• 23rd March 2021
  • 4 min read

Recovery after intensive care

At a time when intensive care units have faced a tsunami of critically ill patients, Lisa Hinton introduces a new project and discusses how shared experiences can help patients and families.

Intensive care units (ICUs) have faced a tsunami of critically ill patients during the pandemic. I want to talk about survival and recovery, drawing on my own experience in ICU with community acquired pneumonia and sepsis. Shared experiences can be powerfully helpful for patients and families.

There are existing resources, signposted at the bottom of this post, which capture these experiences and could provide valuable support. THIS Institute’s new project focused on learning from COVID 19 intensive care patient experiences will collect the stories of family members, generate learning to improve patient experiences in the future and deliver a new COVID-19 specific resource soon.

Being a patient in intensive care is a frightening experience, unlike any you are likely to have had in hospital before. Many are traumatised and haunted by the experience. An ICU is noisy. Machines whirr and bleep constantly, their traces, recording your vital signs, become hypnotic. Staff, although muted, need to talk and move around as they provide care. An ICU is also profoundly disorientating. While sedated, one can lose days or weeks. The constant light removes all sense of day and night.

I was sedated for over 10 days, and then too scared to go back to sleep after I had been woken up.

Once conscious you often are too ill to move, talk or do anything for yourself. You may feel profoundly frustrated and powerless. Then there is the sleeplessness. I was sedated for over 10 days, and then too scared to go back to sleep after I had been woken up. There is the knowledge that those around you are suffering and dying

The experience of ICU doesn’t end once you’ve been discharged onto a general ward, or home. For me, those weeks and months felt like the aftermath of an earthquake as I came to terms with how ill I had been and began the long and slow path to recovery. There is the physical recovery from a critical illness. It can, and probably will, take many months to feel strong again. Then there is the psychological recovery. Many experience nightmares and sleeplessness once they are home. Some develop PTSD. While there is more understanding and recognition of these effects now, the follow up that stretched ICU nurses routinely offer is likely to the thin on the ground as they deal with the pandemic.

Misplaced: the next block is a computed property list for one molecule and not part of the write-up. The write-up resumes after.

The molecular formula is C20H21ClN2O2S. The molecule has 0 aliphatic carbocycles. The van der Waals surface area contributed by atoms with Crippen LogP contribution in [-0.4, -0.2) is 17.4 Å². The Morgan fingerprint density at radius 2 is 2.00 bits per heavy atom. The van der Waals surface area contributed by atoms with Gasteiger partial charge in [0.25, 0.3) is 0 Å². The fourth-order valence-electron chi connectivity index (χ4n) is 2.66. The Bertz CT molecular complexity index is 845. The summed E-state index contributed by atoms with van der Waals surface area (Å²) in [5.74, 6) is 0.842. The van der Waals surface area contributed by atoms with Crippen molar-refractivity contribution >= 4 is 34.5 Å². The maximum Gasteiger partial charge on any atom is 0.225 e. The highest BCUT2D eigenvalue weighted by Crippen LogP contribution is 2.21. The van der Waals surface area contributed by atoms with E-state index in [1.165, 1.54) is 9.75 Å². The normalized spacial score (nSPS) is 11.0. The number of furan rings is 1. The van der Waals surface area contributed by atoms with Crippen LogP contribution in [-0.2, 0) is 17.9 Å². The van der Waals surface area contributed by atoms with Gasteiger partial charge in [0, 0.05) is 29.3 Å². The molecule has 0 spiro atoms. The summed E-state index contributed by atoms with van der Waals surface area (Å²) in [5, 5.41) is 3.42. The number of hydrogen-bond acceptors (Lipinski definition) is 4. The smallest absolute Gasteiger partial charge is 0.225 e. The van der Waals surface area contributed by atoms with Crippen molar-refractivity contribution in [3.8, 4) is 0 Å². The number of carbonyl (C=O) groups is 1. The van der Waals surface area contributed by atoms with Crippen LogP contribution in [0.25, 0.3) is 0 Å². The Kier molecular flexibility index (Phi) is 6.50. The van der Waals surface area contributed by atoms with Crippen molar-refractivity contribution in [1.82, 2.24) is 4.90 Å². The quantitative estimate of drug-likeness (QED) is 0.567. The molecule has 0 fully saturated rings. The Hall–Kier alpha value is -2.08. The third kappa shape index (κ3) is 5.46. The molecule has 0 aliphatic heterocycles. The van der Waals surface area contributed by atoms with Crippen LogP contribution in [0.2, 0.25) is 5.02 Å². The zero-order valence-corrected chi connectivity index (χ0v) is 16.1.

it can be profoundly isolating when those around you have no sense of what you have been through.

Being in ICU and recovery is an experience like no other. In addition to the physical and psychological impacts, it can be profoundly isolating when those around you have no sense of what you have been through. Reading about the experiences of others can be a source of support. The Healthtalk resources available on experiences of ICU patients, family and friends, and mothers who have needed ICU care after childbirth were not available when I came out of ICU. When I read and watched them, I was blown away by their power and heartened to discover I was not alone in finding recovery hard. Here finally were the voices of other people who had been to the same strange place as me, and recovered.

These shared experiences can also help relatives and friends prepare themselves and think about how they respond and support their loved ones. We hope our project will offer further support to patients and their families through Healthtalk and explore how patient accounts can be used to co-design improved care and service models.

Resources for support


You can read about the experiences of 40 other ICU patients on Healthtalk.

Family and friends

Healthtalk also has a resource for family and friends where you can read about the experiences of 38 relatives of an intensive care patient.

After childbirth

There are also experiences of mothers who have needed ICU care after childbirth.

The Intensive Care National Audit and Research Centre (ICNARC) funded research, (conducted by the Health Experiences Research Group in the Nuffield Department of Primary Care, University of Oxford), into the experiences of ICU patients and relatives, interviewing people around the country about their experiences. A version of this article was published on their website in April 2020. Additional resources can be found at ICU Steps. Lisa Hinton is a Trustee of ICNARC.